Mrs. Timms is awakened by I he noise, gives
a gentle shriek, recognizes the intruder, and
cries out joyfully, "Why, Timmy, dear, is
that you ?"
"Timmy, don't Timmy me, madam, until
you explain them BOOTS!" cried the infu
riated Theoprastus, as he plunges the dagger
under the bed, without looking, however,
into the cofa and elsewhere.
"Boots! Where?'.' cries Mrs. Timms.
"Where? Door!" bellowed sententious
"Why, you fool, they're my Indus Rubbers,
new style 1"
Timms oan't bear the long India Rubber
boot now, and many share bis prejudice.
given by Vitellius to his brother, bad, says
Santonins, portions of seven thousand most
choice birds in one dish, and of two thousand
equally choioe fishes in another. There
stood in the centre a dish, called, from its
enormous size, Minerva's buckler; and of
wbat composed, think ye ? Of the livers of
saeri, the brains of pheasants and peacocks,
the tongues of parrots and the bellies of lam
pray eels, brought from Carpathia and the
remotest parts of Spain in ships of war sent
out expressively for that purpose.
DAVID GARRICK was fond of fame, and
equally fond of money ; and few men had
it more in their power to gratify both of these
passions. Foots sometimes threw out pleas
antries on Garriok's avaricious propensity.—
Being once in company with Garrick, in'bis
garden at Hampton, Roscius, having a'guin
ea in his hand, said, "I think I could throw
this guinea to the other side of the Thames."
The English Aristophanes expressed his
doubts, "Though, I believe, added he, "that
yon can make a guinea goaifar as any mtn."
The waters of the world are navigated by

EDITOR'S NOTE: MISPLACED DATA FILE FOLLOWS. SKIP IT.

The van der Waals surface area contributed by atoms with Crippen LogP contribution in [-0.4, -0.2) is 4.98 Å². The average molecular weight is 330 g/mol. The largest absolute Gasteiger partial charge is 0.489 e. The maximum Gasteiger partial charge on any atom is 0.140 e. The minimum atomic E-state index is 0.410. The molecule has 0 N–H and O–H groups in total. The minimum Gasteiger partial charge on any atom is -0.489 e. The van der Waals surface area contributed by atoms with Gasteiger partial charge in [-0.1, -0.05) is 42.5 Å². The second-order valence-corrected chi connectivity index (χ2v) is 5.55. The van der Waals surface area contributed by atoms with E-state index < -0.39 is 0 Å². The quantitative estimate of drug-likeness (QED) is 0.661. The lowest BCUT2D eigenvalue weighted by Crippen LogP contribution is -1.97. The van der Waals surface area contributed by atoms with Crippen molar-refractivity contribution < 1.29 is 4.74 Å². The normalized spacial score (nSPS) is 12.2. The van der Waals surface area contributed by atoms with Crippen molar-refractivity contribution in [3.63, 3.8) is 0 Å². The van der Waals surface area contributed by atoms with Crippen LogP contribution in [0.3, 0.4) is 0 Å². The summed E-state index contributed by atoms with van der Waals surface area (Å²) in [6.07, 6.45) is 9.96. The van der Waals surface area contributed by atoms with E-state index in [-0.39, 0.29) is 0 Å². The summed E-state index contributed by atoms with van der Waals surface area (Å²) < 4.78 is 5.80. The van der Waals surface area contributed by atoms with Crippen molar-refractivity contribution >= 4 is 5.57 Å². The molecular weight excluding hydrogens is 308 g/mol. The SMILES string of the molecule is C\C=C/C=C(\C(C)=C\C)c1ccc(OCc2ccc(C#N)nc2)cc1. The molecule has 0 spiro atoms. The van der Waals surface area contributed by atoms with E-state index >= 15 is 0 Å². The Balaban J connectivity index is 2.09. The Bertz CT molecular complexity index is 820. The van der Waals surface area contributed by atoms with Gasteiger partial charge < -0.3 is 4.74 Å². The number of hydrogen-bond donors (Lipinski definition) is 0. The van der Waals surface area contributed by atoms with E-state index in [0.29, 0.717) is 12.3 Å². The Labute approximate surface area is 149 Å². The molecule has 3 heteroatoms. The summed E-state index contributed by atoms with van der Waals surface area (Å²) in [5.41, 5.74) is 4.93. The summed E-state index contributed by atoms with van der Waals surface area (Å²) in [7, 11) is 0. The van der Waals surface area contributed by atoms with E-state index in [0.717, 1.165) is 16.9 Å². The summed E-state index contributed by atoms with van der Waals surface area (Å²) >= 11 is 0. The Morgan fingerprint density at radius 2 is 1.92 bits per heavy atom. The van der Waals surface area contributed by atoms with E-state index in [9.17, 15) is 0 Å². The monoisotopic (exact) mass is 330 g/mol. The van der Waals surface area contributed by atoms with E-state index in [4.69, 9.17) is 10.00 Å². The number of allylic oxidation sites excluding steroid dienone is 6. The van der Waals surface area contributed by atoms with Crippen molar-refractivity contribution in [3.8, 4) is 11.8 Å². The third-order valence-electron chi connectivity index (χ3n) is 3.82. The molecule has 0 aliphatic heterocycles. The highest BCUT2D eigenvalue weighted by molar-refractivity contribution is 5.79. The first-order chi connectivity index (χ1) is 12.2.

145,000 vessels of 12,904,687" tons. Of this
the Unitsd States have 5,500,000 tons, Great
Britain 5,000,000; Germany 1,000,000; and
France 716,130 tona
I From Smacker's History of Catkarine It.
The Court of St. Petersburg, at this period,
was certainly one of great splendor and dis
tinction. It was regarded with profound re
" spect by the rest of Europe. The magnifi
| oence of the empire over whioh it ruled, at
. once gave it grandeur and pre-eminence.—
i That empire was equal, in superficial extent,
t to all the other kingdoms of Europe'combin
ed ; extending from the Baltio to the Black
! Sea, and from the dominions of Maria-Ther
esa far fnto the untrodden deserts of Tartary.
Its capital, planted on the marshy shores or
the Neva, by the rnagio wand of the great
Peter, had grown up into a stupendous mass
of palaces, temples, and citadels, whose gild
ed spires of mingled Asiatic and European ar
chitecture, pierced those northern heavens,
and glittered in the morning and evening sun.
Under this dominion, were assembled nations
of many distact climes and kindreds : Cos
sacks of the Don, Calmucks, Pules, Circas
sians, StbOhans, Tartars, Germans, and Rus
sians; while the decrees of the Great Em
press were received, and obeyed with rever
ence, by one-fourth of the inhabitants of the
civilized globe.
Her court itself could vie, in lavish splen
dour, in feminine beauty, in princely wrath,
in illustrious names, in manly genius, and in
its courtiers of.high and noble birth, with the
proudest among men. There,as a fit centre
to so magnificent a throng, was the mighty
Empress herself; a woman of high and dar
ing spirit, who had ventured boldly into the
. most desperate and perilous vicissitudes of
fortune. By the charms of her wit, and the
brilliancy of her genius, she had proved her
self att equal antta'worthy associate of the
most illustrious personages of the age: of